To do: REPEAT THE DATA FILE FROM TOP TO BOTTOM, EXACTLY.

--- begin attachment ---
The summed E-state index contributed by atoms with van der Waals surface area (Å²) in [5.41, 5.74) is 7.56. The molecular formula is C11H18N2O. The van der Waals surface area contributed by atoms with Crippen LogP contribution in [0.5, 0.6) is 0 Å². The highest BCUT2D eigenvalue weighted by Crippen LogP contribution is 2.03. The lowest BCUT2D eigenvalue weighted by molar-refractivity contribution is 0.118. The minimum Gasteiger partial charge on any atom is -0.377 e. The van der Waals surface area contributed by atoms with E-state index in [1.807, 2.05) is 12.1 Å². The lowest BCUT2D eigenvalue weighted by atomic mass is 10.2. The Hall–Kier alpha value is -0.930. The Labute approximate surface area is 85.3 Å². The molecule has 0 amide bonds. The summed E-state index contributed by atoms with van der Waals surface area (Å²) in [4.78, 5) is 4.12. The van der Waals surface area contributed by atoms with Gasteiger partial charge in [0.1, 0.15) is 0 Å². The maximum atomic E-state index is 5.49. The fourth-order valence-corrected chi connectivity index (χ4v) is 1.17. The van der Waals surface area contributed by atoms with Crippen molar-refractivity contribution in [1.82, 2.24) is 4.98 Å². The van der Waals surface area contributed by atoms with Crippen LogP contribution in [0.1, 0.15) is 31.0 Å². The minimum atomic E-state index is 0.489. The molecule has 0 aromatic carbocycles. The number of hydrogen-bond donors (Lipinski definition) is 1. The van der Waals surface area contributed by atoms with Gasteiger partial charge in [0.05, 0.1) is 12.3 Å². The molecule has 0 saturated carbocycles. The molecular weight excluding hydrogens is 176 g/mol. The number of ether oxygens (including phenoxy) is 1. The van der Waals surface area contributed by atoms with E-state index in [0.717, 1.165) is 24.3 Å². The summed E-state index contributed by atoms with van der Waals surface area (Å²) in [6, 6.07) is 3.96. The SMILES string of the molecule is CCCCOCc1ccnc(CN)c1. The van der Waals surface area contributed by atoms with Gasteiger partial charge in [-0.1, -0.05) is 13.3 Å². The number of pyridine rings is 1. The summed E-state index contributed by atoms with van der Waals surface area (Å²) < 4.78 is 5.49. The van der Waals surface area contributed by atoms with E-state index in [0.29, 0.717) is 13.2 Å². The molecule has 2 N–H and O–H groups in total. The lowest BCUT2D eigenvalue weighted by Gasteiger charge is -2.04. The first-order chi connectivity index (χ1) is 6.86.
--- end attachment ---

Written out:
The summed E-state index contributed by atoms with van der Waals surface area (Å²) in [5.41, 5.74) is 7.56. The molecular formula is C11H18N2O. The van der Waals surface area contributed by atoms with Crippen LogP contribution in [0.5, 0.6) is 0 Å². The highest BCUT2D eigenvalue weighted by Crippen LogP contribution is 2.03. The lowest BCUT2D eigenvalue weighted by molar-refractivity contribution is 0.118. The minimum Gasteiger partial charge on any atom is -0.377 e. The van der Waals surface area contributed by atoms with E-state index in [1.807, 2.05) is 12.1 Å². The lowest BCUT2D eigenvalue weighted by atomic mass is 10.2. The Hall–Kier alpha value is -0.930. The Labute approximate surface area is 85.3 Å². The molecule has 0 amide bonds. The summed E-state index contributed by atoms with van der Waals surface area (Å²) in [4.78, 5) is 4.12. The van der Waals surface area contributed by atoms with Gasteiger partial charge in [0.1, 0.15) is 0 Å². The maximum atomic E-state index is 5.49. The fourth-order valence-corrected chi connectivity index (χ4v) is 1.17. The van der Waals surface area contributed by atoms with Crippen molar-refractivity contribution in [1.82, 2.24) is 4.98 Å². The van der Waals surface area contributed by atoms with Crippen LogP contribution in [0.1, 0.15) is 31.0 Å². The minimum atomic E-state index is 0.489. The molecule has 0 aromatic carbocycles. The number of hydrogen-bond donors (Lipinski definition) is 1. The van der Waals surface area contributed by atoms with Gasteiger partial charge in [0.05, 0.1) is 12.3 Å². The molecule has 0 saturated carbocycles. The molecular weight excluding hydrogens is 176 g/mol. The number of ether oxygens (including phenoxy) is 1. The van der Waals surface area contributed by atoms with E-state index in [0.717, 1.165) is 24.3 Å². The summed E-state index contributed by atoms with van der Waals surface area (Å²) in [6, 6.07) is 3.96. The SMILES string of the molecule is CCCCOCc1ccnc(CN)c1. The van der Waals surface area contributed by atoms with Gasteiger partial charge in [-0.1, -0.05) is 13.3 Å². The number of pyridine rings is 1. The summed E-state index contributed by atoms with van der Waals surface area (Å²) < 4.78 is 5.49. The van der Waals surface area contributed by atoms with E-state index in [0.29, 0.717) is 13.2 Å². The molecule has 2 N–H and O–H groups in total. The lowest BCUT2D eigenvalue weighted by Gasteiger charge is -2.04. The first-order chi connectivity index (χ1) is 6.86.